When it comes to organic food, so much of the conversation revolves around the “Dirty Dozen” and the “Clean Fifteen”—lists of food compiled every year that either have the highest or lowest amounts of pesticide residue when grown conventionally.
They’re handy guides for knowing how to prioritize your spending when buying veggies and fruit at the store, because even in 2019 organic foods remain pretty expensive. For instance, you’ll want to get kale and strawberries organic when possible, as they’re at the top of this year’s Dirty Dozen list. Meanwhile, you get a pass with avocado, bananas, and cauliflower for being the least contaminated with pesticides and other toxins.
Curious about the “Dirty Dozen?” Here’s what you should know:
Yet there are other foods beyond produce that most of us should prioritize buying organic when we can. “It’s a personal decision and organic is definitely more expensive,” says Ilyse Schapiro MS, RD, CDN, but it can be worth it—especially on certain foods that can contain lots of added hormones, toxins, pesticides when grown conventionally. “I also personally think organic food tastes better, too,” she says.
In an effort to save some money while still doing right by your health (because honestly, not made of $$$ here!), Schapiro says these are the five foods beyond the “Dirty Dozen” that you should always try to get organic:
Experts say you don’t want to mess with conventionally raised poultry. By getting chicken (and eggs) that are organic, you then know “the chickens are fed foods that are free of synthetic pesticides and fertilizer [and] they are also not given antibiotics,” she says. “It is believed that too much exposure to antibiotics can lead to antibiotic resistance,” she says.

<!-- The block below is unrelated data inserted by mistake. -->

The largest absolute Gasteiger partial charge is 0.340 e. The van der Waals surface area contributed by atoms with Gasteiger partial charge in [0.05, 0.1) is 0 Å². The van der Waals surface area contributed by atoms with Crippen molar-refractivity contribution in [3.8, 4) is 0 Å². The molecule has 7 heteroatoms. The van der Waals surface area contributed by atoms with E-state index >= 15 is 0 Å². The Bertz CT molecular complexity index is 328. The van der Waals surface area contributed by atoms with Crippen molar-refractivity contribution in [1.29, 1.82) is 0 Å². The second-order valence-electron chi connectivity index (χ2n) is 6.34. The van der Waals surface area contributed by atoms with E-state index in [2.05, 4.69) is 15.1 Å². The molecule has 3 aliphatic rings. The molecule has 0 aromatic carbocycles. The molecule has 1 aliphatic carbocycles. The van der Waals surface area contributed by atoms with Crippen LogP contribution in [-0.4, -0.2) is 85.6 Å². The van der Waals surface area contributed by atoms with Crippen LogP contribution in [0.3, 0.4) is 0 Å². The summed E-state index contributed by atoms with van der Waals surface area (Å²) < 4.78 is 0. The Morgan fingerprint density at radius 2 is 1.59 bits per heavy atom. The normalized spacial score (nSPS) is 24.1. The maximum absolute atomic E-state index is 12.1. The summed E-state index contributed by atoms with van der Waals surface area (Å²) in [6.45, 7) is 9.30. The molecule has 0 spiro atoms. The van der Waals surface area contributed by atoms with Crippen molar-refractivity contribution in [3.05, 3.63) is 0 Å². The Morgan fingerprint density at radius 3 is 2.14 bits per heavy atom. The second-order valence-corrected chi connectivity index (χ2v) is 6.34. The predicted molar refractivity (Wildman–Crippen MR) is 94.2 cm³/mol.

Like organic chicken, “organic milk does not contain growth hormones or antibiotics, or pesticides which has been found in conventional milk,” Schapiro says. It also typically has a longer shelf life (thanks to different pasteurization methods), “so if you find you don’t drink milk frequently enough, organic milk is a good option,” she adds. So yes, the up-front cost might be a bit higher, but you shouldn’t have to buy milk as often since the organic stuff lasts a bit longer.
3. Nut Butter
Surprised? Same. But Schapiro says organic nut butter, especially for peanut or cashew, is crucial. “If conventional, they both can contain high levels of pesticides, which can be carcinogenic,” says Schapiro. If you make freshly ground nut butter at the store, check to see if the nuts being ground up are organic, too.
If can afford to buy organic beef, you totally should, says Schapiro. “[Most conventionally raised] beef is injected with hormones such as estrogen and testosterone,” she says. “Organic, grass-fed beef, can also have higher levels of nutrients versus non-organic, grass-fed beef,” she adds, including omega-3s. However, the difference in nutrients is pretty minimal, so don’t just assume that grass-fed organic is going to have more to offer in the way of nutrition.
If you love a bowl of oatmeal for breakfast with some fresh fruit and nuts, go with organic if you can. “Oats can contain glyphosate which is an herbicide that has been linked to cancer. Buying organic oats can help decrease the exposure to this herbicide,” Schapiro says. Same goes for other oat products. (Good thing Oatly launched an organic oat milk.)
Here’s your guide to buying the healthiest, most sustainable meat and poultry possible. And we called it: 2019 was definitely the year of alt-meats.
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